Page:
|Born of controversy, the compact Ferrari 250 LM mid-engined coupe was intended to qualify as a GT car for world championship racing but was decreed by the sport’s rule-makers as ineligible. Instead, the new model was obliged to race through 1964 and 1965 as a sports-prototype against faster, purpose-built machinery. And yet, despite this apparent disadvantage, two 250 LMs dominated the Le Mans 24 Hour race in 1965. One of those cars, chassis number 6313, is the subject of the seventh title in Porter Press’ Exceptional Cars series, written by James Page.
6313 was the third 250 LM acquired by Jacques Swaters’ Ecurie Francorchamps team and one of the last of the 32 built. Painted in the bright yellow racing colours of Belgium and driven at Le Mans in ’65 by Pierre Dumay and Gustave Gosselin, this car led from the 11th to the 20th hours before having to pit with bodywork damaged by a rear tyre failure. Racing back into action after hasty repairs, 6313 finished second to the NART 250 LM of Jochen Rindt and Masten Gregory.
- How the 250 LM was intended to be the ultimate variation of Ferrari’s 250 GT theme, a development of the SWB and GTO, but the rule-makers saw it differently.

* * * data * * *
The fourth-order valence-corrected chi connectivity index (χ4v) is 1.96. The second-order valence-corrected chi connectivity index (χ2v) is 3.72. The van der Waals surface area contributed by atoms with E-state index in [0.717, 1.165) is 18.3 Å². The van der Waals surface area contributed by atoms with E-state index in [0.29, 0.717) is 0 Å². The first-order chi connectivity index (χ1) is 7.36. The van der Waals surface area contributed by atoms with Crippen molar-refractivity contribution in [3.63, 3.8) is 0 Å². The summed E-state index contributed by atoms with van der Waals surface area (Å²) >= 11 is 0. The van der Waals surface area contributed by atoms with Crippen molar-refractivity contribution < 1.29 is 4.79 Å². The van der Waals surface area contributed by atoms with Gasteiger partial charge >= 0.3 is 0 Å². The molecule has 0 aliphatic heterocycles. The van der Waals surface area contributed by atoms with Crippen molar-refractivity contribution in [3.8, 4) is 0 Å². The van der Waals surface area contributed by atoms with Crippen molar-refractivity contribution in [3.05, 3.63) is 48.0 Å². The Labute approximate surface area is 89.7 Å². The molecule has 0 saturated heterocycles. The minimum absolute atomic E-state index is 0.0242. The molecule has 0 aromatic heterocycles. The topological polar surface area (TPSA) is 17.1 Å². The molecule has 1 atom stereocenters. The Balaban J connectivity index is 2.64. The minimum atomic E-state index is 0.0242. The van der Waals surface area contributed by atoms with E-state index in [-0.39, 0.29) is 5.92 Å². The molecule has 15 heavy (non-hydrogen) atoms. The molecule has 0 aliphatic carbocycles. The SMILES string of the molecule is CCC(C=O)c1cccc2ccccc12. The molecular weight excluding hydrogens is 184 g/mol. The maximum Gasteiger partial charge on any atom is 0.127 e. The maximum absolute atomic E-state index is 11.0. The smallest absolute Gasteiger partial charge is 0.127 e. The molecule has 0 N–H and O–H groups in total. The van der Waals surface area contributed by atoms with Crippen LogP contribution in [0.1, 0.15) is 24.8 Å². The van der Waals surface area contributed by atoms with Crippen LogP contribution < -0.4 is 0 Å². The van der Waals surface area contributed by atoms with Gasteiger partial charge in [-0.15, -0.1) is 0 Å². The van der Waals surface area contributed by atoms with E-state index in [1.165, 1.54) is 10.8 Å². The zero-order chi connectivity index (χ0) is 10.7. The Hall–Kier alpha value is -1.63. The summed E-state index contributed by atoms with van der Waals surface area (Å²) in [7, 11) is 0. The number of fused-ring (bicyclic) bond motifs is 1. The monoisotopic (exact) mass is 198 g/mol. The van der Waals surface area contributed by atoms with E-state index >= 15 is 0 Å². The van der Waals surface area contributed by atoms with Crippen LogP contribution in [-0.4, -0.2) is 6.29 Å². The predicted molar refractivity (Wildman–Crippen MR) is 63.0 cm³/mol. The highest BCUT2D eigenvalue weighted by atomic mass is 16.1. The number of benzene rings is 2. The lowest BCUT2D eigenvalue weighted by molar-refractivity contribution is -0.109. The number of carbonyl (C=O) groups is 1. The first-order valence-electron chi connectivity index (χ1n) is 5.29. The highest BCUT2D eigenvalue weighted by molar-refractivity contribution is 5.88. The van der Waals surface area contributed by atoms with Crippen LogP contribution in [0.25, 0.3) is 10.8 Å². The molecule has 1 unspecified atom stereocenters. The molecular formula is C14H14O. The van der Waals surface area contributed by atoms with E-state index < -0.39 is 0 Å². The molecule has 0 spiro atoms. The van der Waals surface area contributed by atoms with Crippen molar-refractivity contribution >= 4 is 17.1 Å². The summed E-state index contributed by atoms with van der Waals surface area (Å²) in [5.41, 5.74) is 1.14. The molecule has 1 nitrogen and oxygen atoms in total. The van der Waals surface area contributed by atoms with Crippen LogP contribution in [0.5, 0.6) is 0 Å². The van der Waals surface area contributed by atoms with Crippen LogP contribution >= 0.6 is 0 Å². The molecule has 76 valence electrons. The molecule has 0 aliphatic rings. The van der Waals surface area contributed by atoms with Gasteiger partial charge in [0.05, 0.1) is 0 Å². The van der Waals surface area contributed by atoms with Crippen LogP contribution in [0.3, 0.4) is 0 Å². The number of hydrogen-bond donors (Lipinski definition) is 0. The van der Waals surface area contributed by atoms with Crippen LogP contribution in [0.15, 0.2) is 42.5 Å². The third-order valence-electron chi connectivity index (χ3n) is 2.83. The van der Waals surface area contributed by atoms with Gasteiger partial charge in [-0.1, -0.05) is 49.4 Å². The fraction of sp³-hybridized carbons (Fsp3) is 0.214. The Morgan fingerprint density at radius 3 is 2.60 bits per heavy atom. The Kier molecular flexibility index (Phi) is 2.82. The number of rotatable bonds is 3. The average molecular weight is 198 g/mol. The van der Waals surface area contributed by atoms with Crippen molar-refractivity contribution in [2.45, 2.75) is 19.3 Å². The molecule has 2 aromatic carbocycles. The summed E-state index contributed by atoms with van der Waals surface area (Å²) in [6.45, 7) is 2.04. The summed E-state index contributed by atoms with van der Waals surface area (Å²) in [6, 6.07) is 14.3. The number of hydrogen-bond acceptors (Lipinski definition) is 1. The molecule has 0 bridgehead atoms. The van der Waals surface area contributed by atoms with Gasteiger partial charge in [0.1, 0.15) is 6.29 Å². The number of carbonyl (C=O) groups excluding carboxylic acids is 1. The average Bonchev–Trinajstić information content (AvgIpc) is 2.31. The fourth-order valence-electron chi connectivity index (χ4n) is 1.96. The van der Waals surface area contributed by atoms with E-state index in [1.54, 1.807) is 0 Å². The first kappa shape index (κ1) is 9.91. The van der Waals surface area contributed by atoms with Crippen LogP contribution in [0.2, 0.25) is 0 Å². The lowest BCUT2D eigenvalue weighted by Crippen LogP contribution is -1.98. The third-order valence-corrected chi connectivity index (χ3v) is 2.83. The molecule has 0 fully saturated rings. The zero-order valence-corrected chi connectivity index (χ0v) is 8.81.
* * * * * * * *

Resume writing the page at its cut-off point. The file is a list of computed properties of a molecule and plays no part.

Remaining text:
- The genesis of the 250 LM, its development, technical details, and specification. Here are all the elements upon which Ferrari’s legend has been built: beautiful Pininfarina bodywork, a sonorous Colombo V12 engine, and motor sport success.
- The race that made 6313 famous, the 1965 Le Mans 24 Hours, and how the car finished second despite a setback.
- How 6313’s identity was confused for many years with that of its team-mate, 6023, until detective work by Ferrari specialist Keith Bluemel revealed the truth.
- 6313’s other major European long-distance races in 1965 at Monza, Spa-Francorchamps, the Nürburgring, and Reims, as well as participation in the Grande Premio de Angola.
- Driver profiles, period documents and photographs, and studio photos of the car today.
James Page is a former editor of Classic & Sports Car magazine and now a freelance motoring writer and author. He still contributes to Classic & Sports Car, as well as other titles including Autosport and Octane. James has written several books for Porter Press including Jaguar Lightweight E-type – The Autobiography of 49 FXN, published in the acclaimed Great Cars series, and the Aston Martin title DB4 G.T. Continuation: History in the making.